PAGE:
A SWEEPING VIEW OF EARLY MANHATTAN AND BROOKLYN
Hand-colored lithograph. 24 ¾ x 31 inches, sheet; 34 ½ x 41 ½ inches framed. Drawn on stone by C. Matter. Legend along bottom margin identifying artist and publisher.
This marvelous view of New York and Brooklyn is based on a drawing by the Swiss-American artist John Bachmann (1814-1896), and shows a vibrant seaport teeming with commercial vessels, a testament to the city’s prominence as a bustling center of business and industry. This scene includes meticulous renderings of the architectural landscape of lower Manhattan and Brooklyn, including Castle Garden, which was then an entertainment hall, here shown offshore of Battery Park. It would soon be surrounded with landfill as Manhattan's shoreline was continually extended in the second half of the nineteenth century.
The land of New York was discovered in 1524, and colonized by the Dutch in 1624, when it was named New Amsterdam and became a trading port of the Dutch West India Company. In 1664 this Dutch colony was surrendered to British forces and was renamed New York after James Duke of York (1633-1701), who had been granted the land by his brother King Charles II. Within fifteen years of this present view, New York would become one of the most important cities in the new nation. Today it is a vibrant and diverse beacon of culture, finance, and education for the world.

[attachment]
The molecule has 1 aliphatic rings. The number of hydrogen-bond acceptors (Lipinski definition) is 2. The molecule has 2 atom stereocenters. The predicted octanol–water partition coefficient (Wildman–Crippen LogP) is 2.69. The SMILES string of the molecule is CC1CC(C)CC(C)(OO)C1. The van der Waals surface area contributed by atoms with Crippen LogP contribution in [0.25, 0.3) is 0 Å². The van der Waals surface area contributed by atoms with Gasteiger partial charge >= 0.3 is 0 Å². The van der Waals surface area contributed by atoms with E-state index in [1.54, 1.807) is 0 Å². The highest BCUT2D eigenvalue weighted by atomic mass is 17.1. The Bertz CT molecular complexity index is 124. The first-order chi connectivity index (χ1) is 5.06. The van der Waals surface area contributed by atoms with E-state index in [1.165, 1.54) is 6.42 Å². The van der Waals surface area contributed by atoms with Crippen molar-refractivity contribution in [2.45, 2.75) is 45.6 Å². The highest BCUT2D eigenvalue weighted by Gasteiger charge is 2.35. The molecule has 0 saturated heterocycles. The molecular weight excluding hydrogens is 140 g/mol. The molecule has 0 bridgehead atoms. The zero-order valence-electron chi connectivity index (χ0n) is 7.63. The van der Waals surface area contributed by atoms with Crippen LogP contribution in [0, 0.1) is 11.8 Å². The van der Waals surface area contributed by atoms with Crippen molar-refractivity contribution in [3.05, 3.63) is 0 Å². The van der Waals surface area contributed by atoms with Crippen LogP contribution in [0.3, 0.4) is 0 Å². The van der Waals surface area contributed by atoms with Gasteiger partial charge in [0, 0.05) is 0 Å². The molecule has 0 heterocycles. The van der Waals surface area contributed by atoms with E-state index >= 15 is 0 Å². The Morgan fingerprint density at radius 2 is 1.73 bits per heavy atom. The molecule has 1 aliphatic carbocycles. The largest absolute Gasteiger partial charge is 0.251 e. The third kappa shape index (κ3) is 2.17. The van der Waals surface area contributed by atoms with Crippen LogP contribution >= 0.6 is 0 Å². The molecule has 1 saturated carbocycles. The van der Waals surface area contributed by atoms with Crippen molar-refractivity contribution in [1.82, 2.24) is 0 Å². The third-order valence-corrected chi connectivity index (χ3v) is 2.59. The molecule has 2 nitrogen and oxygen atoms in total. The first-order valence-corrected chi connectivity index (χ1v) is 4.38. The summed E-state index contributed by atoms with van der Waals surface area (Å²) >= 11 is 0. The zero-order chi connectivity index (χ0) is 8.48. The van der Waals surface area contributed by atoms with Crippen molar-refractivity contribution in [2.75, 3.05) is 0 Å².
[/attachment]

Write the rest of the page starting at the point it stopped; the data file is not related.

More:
The land of Brooklyn first became populated by Europeans in the 17th century, when Dutch settlers named the small town on the East River shore of Long Island “Breuckelen.” It grew to be a full-fledged city in the 19th century, when industrial development and economic activity rose due to the city’s proximity to the shipping center of the East River shore. For much of the 19th century, Brooklyn was known as the 3rd most populous city in the United States. In the 1883 poem “The New Colossus,” inscribed on the pedestal of the Statue of Liberty, Emma Lazarus called Brooklyn a “twin city” of New York, and it officially became a part of New York City in 1898. Today, Brooklyn is the most populous of the five boroughs of New York and a center of art, culture, music, and business, whose vibrancy and diversity rival that of its longtime neighbor and partner, Manhattan island.
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